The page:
Harvest Moon (video game)

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For the series, see Harvest Moon (series).
Harvest Moon
Harvest Moon
North American cover art
Developer(s) Pack-In-Video
Composer(s) Tsuyoshi Tanaka
Series Harvest Moon
Platform(s) SNES, Satellaview, Virtual Console
Release date(s)
Genre(s) Simulation/role-playing video game
Mode(s) Single-player

Harvest Moon (牧場物語 Bokujō Monogatari?) is a virtual role playing game for the Super Nintendo Entertainment System developed and published by Pack-In-Video (now Marvelous AQL), first released in Japan in 1996, and 1997 in North America. This is the first game in the long-running series of the same name. A PAL version was released by Nintendo in early 1998 for Western Europe and Oceania, with language localizations for Germany and France.

Harvest Moon is a continuing video game series that started out with its first game called Harvest Moon on the console of SNES in 1996. The second game that was released after was Harvest Moon GB, which was a portable game made for Nintendo’s Game Boy. In the year 1999, the third release was named Harvest Moon 64 for the Nintendo 64 game console. Other games were released such as Harvest Moon: Back to Nature for Sony’s PS1, Harvest Moon: Friends of Mineral Town for Nintendo’s Game Boy Advance, and Harvest Moon: A Wonderful Life for Nintendo’s GameCube and Sony’s PS2. The game was released on the Nintendo Wii's Virtual Console on January 4, 2008 in Europe and on February 11, 2008 in North America[2] and on the Nintendo Wii U's Virtual Console in both regions on August 1, 2013.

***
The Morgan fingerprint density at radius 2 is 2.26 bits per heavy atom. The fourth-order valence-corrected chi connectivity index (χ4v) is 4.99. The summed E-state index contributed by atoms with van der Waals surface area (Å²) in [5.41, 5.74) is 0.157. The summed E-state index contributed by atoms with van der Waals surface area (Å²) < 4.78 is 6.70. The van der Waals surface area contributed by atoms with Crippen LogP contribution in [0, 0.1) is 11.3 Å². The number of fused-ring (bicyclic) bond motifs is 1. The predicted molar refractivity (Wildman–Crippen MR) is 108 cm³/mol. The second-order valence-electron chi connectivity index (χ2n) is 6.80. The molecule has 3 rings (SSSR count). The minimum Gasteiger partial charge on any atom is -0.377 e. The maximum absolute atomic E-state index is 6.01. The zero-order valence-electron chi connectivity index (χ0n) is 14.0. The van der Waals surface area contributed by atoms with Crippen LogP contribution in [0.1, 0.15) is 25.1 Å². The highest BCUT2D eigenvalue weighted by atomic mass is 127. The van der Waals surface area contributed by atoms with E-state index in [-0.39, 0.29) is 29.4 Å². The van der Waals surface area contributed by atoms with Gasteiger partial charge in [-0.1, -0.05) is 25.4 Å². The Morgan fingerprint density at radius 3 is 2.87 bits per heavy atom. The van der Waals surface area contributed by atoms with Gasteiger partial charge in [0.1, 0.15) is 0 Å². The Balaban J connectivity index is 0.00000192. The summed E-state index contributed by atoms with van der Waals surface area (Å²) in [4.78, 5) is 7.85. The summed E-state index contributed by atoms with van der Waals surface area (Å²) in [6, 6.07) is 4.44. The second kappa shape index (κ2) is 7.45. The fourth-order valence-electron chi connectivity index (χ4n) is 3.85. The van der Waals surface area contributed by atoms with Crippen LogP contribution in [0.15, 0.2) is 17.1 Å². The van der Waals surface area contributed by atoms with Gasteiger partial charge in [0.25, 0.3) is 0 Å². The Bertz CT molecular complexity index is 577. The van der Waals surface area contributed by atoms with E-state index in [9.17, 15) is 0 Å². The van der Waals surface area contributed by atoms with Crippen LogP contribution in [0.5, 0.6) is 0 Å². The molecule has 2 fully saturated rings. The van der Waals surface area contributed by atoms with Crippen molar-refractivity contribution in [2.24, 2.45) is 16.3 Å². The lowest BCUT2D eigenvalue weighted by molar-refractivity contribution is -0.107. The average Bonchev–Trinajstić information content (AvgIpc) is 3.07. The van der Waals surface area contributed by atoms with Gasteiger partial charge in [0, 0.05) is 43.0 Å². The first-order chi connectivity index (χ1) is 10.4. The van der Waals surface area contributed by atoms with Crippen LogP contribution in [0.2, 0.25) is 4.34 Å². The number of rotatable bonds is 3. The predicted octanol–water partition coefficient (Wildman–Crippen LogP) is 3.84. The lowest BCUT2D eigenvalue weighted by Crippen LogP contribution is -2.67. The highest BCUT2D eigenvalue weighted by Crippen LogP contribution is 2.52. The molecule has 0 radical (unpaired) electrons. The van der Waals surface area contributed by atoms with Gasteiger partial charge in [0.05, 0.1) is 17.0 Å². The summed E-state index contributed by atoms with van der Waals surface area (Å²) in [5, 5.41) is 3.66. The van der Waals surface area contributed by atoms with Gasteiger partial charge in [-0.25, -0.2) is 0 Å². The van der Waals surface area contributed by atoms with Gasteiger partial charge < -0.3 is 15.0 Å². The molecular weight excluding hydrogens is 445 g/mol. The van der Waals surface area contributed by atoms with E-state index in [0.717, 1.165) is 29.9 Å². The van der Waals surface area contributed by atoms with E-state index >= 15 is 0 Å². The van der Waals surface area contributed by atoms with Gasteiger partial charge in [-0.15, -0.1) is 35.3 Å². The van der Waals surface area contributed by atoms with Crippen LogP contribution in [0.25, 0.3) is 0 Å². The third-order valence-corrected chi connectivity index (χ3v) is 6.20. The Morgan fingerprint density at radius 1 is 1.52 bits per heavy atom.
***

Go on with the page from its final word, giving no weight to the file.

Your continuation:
Generally, the player may choose to either play as a boy or girl. However, earlier game releases only have the choice of playing as a boy. Later releases like Harvest Moon: More Friends of Mineral Town for Nintendo’s Game Boy Advance and Harvest Moon: Another Wonderful Life for Nintendo’s GameCube only have the choice of playing as a girl.

One of the main objectives of the Harvest Moon video game series is to restore and take care of an abandoned farm. The game play consists of daily farm tasks, such as watering crops and taking care of animals. For vegetables to develop, they must receive water each day; lack of water does not kill crops, but prevents them from growing. Animals must be fed once a day to keep them producing. While the only care that chickens require is feeding, cows must be continually talked to, brushed, and milked to retain their health. A cow may become sick if not fed for a day and, if untreated, sickness can lead to death. Chickens can die if left outside, where they can be blown away in a storm or eaten by wild dogs. After dark, the only business in town that the player can access is the bar, where a number of non-player characters gather to drink and talk.


The overworld is humid subtropical, and changes as the seasons and weather patterns do (i.e. snow during winter, rain, etc.). It consists of three main areas: the player's farm, the town, and the mountain. Bad weather, such as rain, forces the villagers and people on the mountainside to go indoors, so the player has to go inside to talk to them.

Seasons and time[edit]

Each year has four thirty-day seasons, and each day lasts from 6 a.m. to 6 p.m, when it becomes dark and the clock stops. Unlike in later Harvest Moon games, the player can effectively stay outside as long as he wants without any penalty to stamina. However, when married, the character loses a few affection points with his wife if he comes home after 6 p.m. unless he is married to Eve.